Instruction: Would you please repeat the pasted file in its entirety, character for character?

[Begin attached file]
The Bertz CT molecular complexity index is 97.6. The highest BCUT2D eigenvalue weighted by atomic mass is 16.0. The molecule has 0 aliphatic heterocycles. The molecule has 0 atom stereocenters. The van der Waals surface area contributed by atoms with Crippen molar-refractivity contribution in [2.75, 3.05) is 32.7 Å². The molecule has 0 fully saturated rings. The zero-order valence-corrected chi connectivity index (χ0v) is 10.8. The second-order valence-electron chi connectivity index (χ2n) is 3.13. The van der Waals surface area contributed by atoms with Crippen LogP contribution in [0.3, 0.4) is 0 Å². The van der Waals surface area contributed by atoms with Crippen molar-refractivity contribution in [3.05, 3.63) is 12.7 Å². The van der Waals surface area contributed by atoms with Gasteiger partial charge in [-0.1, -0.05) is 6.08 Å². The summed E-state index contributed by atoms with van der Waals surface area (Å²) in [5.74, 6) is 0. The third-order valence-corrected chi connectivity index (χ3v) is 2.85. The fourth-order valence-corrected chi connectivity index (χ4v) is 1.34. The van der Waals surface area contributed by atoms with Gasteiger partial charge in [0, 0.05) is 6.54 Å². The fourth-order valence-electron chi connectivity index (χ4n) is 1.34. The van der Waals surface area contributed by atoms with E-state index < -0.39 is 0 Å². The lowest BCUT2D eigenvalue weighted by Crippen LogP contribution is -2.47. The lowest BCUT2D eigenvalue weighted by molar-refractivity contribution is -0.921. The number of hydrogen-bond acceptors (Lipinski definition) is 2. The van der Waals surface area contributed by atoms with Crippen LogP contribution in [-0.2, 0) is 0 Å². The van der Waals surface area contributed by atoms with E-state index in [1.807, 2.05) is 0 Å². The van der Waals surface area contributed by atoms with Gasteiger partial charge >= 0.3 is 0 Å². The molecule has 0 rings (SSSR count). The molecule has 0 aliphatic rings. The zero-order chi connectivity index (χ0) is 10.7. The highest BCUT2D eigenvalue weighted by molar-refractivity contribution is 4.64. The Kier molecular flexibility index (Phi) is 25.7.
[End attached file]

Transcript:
The Bertz CT molecular complexity index is 97.6. The highest BCUT2D eigenvalue weighted by atomic mass is 16.0. The molecule has 0 aliphatic heterocycles. The molecule has 0 atom stereocenters. The van der Waals surface area contributed by atoms with Crippen molar-refractivity contribution in [2.75, 3.05) is 32.7 Å². The molecule has 0 fully saturated rings. The zero-order valence-corrected chi connectivity index (χ0v) is 10.8. The second-order valence-electron chi connectivity index (χ2n) is 3.13. The van der Waals surface area contributed by atoms with Crippen LogP contribution in [0.3, 0.4) is 0 Å². The van der Waals surface area contributed by atoms with Crippen molar-refractivity contribution in [3.05, 3.63) is 12.7 Å². The van der Waals surface area contributed by atoms with Gasteiger partial charge in [-0.1, -0.05) is 6.08 Å². The summed E-state index contributed by atoms with van der Waals surface area (Å²) in [5.74, 6) is 0. The third-order valence-corrected chi connectivity index (χ3v) is 2.85. The fourth-order valence-corrected chi connectivity index (χ4v) is 1.34. The van der Waals surface area contributed by atoms with Gasteiger partial charge in [0, 0.05) is 6.54 Å². The fourth-order valence-electron chi connectivity index (χ4n) is 1.34. The van der Waals surface area contributed by atoms with E-state index < -0.39 is 0 Å². The lowest BCUT2D eigenvalue weighted by Crippen LogP contribution is -2.47. The lowest BCUT2D eigenvalue weighted by molar-refractivity contribution is -0.921. The number of hydrogen-bond acceptors (Lipinski definition) is 2. The van der Waals surface area contributed by atoms with Crippen LogP contribution in [-0.2, 0) is 0 Å². The van der Waals surface area contributed by atoms with E-state index in [1.807, 2.05) is 0 Å². The van der Waals surface area contributed by atoms with Gasteiger partial charge >= 0.3 is 0 Å². The molecule has 0 rings (SSSR count). The molecule has 0 aliphatic rings. The zero-order chi connectivity index (χ0) is 10.7. The highest BCUT2D eigenvalue weighted by molar-refractivity contribution is 4.64. The Kier molecular flexibility index (Phi) is 25.7.